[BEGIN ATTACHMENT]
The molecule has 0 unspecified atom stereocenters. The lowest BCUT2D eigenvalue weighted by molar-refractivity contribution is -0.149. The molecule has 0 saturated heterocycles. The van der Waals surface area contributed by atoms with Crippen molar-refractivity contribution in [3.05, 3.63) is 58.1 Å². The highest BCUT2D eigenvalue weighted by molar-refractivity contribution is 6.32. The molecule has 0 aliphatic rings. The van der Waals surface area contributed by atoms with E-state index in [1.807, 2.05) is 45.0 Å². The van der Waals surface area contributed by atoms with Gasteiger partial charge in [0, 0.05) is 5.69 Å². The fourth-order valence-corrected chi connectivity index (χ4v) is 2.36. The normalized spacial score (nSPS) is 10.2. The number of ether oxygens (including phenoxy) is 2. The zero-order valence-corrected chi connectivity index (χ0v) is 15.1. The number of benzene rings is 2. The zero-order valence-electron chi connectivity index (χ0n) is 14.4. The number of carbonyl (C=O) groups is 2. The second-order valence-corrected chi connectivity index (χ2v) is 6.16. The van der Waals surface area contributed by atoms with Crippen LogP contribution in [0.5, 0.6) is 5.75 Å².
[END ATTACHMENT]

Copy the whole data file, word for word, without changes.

The molecule has 0 unspecified atom stereocenters. The lowest BCUT2D eigenvalue weighted by molar-refractivity contribution is -0.149. The molecule has 0 saturated heterocycles. The van der Waals surface area contributed by atoms with Crippen molar-refractivity contribution in [3.05, 3.63) is 58.1 Å². The highest BCUT2D eigenvalue weighted by molar-refractivity contribution is 6.32. The molecule has 0 aliphatic rings. The van der Waals surface area contributed by atoms with E-state index in [1.807, 2.05) is 45.0 Å². The van der Waals surface area contributed by atoms with Gasteiger partial charge in [0, 0.05) is 5.69 Å². The fourth-order valence-corrected chi connectivity index (χ4v) is 2.36. The normalized spacial score (nSPS) is 10.2. The number of ether oxygens (including phenoxy) is 2. The zero-order valence-corrected chi connectivity index (χ0v) is 15.1. The number of benzene rings is 2. The zero-order valence-electron chi connectivity index (χ0n) is 14.4. The number of carbonyl (C=O) groups is 2. The second-order valence-corrected chi connectivity index (χ2v) is 6.16. The van der Waals surface area contributed by atoms with Crippen LogP contribution in [0.5, 0.6) is 5.75 Å².